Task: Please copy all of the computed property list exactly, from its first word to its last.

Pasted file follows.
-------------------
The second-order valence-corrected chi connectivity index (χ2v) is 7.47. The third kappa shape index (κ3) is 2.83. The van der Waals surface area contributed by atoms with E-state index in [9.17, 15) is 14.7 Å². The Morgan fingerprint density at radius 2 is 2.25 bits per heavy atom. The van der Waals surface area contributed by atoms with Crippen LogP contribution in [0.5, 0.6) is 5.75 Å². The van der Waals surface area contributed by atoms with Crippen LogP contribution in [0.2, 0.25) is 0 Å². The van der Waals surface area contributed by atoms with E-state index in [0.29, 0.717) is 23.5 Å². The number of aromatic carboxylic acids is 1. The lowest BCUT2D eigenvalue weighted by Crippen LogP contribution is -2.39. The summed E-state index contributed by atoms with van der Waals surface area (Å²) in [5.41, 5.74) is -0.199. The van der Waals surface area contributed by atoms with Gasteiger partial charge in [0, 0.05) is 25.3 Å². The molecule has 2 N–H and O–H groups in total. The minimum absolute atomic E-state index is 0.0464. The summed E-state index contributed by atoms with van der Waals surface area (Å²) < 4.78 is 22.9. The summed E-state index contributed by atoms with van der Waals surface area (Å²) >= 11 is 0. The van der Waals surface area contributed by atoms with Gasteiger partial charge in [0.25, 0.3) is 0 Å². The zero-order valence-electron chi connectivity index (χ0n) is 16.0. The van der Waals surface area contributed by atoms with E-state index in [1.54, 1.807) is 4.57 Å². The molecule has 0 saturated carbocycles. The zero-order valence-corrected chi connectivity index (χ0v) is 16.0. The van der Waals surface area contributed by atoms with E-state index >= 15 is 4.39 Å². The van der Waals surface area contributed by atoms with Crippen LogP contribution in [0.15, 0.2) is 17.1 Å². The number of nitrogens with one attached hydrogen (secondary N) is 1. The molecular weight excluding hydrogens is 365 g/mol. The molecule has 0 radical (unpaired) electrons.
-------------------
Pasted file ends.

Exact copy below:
The second-order valence-corrected chi connectivity index (χ2v) is 7.47. The third kappa shape index (κ3) is 2.83. The van der Waals surface area contributed by atoms with E-state index in [9.17, 15) is 14.7 Å². The Morgan fingerprint density at radius 2 is 2.25 bits per heavy atom. The van der Waals surface area contributed by atoms with Crippen LogP contribution in [0.5, 0.6) is 5.75 Å². The van der Waals surface area contributed by atoms with Crippen LogP contribution in [0.2, 0.25) is 0 Å². The van der Waals surface area contributed by atoms with E-state index in [0.29, 0.717) is 23.5 Å². The number of aromatic carboxylic acids is 1. The lowest BCUT2D eigenvalue weighted by Crippen LogP contribution is -2.39. The summed E-state index contributed by atoms with van der Waals surface area (Å²) in [5.41, 5.74) is -0.199. The van der Waals surface area contributed by atoms with Gasteiger partial charge in [0, 0.05) is 25.3 Å². The molecule has 2 N–H and O–H groups in total. The minimum absolute atomic E-state index is 0.0464. The summed E-state index contributed by atoms with van der Waals surface area (Å²) < 4.78 is 22.9. The summed E-state index contributed by atoms with van der Waals surface area (Å²) >= 11 is 0. The van der Waals surface area contributed by atoms with Gasteiger partial charge in [0.25, 0.3) is 0 Å². The zero-order valence-electron chi connectivity index (χ0n) is 16.0. The van der Waals surface area contributed by atoms with E-state index in [1.54, 1.807) is 4.57 Å². The molecule has 0 saturated carbocycles. The zero-order valence-corrected chi connectivity index (χ0v) is 16.0. The van der Waals surface area contributed by atoms with E-state index >= 15 is 4.39 Å². The van der Waals surface area contributed by atoms with Crippen LogP contribution in [0.15, 0.2) is 17.1 Å². The number of nitrogens with one attached hydrogen (secondary N) is 1. The molecular weight excluding hydrogens is 365 g/mol. The molecule has 0 radical (unpaired) electrons.